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The mayor has decided to hand off a sweetheart deal to the next Wall Street utility provider and leave vulnerable communities of concern behind.
As the city of San Diego struggles to figure out what led to the multimillion-dollar 101 Ash St. debacle, it is stumbling toward another, even greater failure with its multibillion-dollar energy franchise agreements for gas and electricity.
With so much at stake — green jobs, climate and equity goals, millions in city revenue — one might expect the mayor to learn from history, listen to expert consultants and leverage these lucrative contracts to hold corporate utilities accountable. Unfortunately, the mayor has decided to hand off a sweetheart deal to the next Wall Street utility provider and leave vulnerable communities of concern behind.
For the last 50 years, SDG&E has had the privilege to use our public streets for profit, while charging us the highest rates in the state, nearly the highest rates in the nation. It has also consistently undermined San Diego families and our city’s ambitious clean energy goals, with greatest harm to working families struggling to make ends meet. SDG&E’s attempts to squash local rooftop solar, pass on its wildfire liabilities to ratepayers and force taxpayers to pay their rent and contractual obligations, stems from the weak and one-sided 1970 franchise agreements that limits the city’s ability to hold our electric and gas utility accountable.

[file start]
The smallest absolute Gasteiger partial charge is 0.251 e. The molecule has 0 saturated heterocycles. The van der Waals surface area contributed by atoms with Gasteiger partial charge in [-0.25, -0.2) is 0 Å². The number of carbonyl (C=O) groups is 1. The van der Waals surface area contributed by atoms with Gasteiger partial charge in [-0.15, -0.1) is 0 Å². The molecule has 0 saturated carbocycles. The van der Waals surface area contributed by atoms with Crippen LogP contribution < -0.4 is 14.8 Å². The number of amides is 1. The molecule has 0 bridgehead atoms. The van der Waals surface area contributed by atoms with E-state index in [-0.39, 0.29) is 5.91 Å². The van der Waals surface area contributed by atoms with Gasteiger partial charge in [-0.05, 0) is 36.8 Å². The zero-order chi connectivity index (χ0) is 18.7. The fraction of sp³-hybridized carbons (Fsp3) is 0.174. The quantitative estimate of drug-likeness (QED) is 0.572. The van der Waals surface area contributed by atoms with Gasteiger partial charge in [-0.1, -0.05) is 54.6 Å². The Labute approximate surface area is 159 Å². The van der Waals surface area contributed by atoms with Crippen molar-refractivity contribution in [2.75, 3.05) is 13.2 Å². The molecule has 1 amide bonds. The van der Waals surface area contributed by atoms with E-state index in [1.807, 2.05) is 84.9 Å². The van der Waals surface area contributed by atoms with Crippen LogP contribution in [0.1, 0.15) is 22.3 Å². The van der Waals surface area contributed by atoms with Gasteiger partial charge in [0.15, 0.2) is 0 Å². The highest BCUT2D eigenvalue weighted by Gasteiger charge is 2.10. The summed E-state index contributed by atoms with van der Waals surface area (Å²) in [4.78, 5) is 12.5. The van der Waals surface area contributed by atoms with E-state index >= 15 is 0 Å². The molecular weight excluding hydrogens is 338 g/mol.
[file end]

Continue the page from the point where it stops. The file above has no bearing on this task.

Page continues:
Last year, the city hired expert energy consultants to explore how San Diego could get a better deal, including ways to rein in monopoly utilities beholden only to shareholders. The consultants found that the city could leverage its multibillion-dollar electric and gas contracts by including a right to purchase clause in the new agreements. This clause would allow the city to quickly exit the deal if the utility failed to be a good partner, and use it as an accountability tool. Given the city of San Diego’s troubled history with SDG&E, the consultant’s recommendation was universally applauded by elected officials, community leaders and advocates.
Wall Street, however, disagreed. SDG&E, Berkshire Hathaway and other prospective bidders pressured the mayor to remove the clause, and he capitulated. Akin to the indemnification clause in the 101 Ash deal that let the seller off the hook for any problems with the building, this is a poison pill the city cannot afford to swallow. And yet, the energy franchise agreement bids are on the market, and the sharks are circling. Who will nab another ripoff for taxpayers?
Worse, the mayor’s proposal will leave communities of concern at risk to further rate hikes during an economic recession. Low-income, senior and communities of color already experience higher energy cost burdens, with Black households spending 43 percent more of their income on energy. Allowing a corporate utility to reign over our energy system with no accountability or opportunity to protect our most vulnerable is not acceptable.
The good news is that, unlike 101 Ash, we can quickly avert disaster. The Council president can withhold the bids from the docket. The Council can make a clear demand that the recommended right to purchase clause be in any final agreement. The city can take the time to craft a deal that works for San Diegans, not Wall Street.
But to stop another mess, we need our elected officials and civil servants to step up to stop another bad deal from passing through City Hall. Trapping San Diegans for another 20 years with an unaccountable, monopoly utility is unfair and unjust, and we deserve better. The Council must act, now.
Brian Pollard is CEO of the Urban Collaborative Project, and has served on numerous boards for the city of San Diego.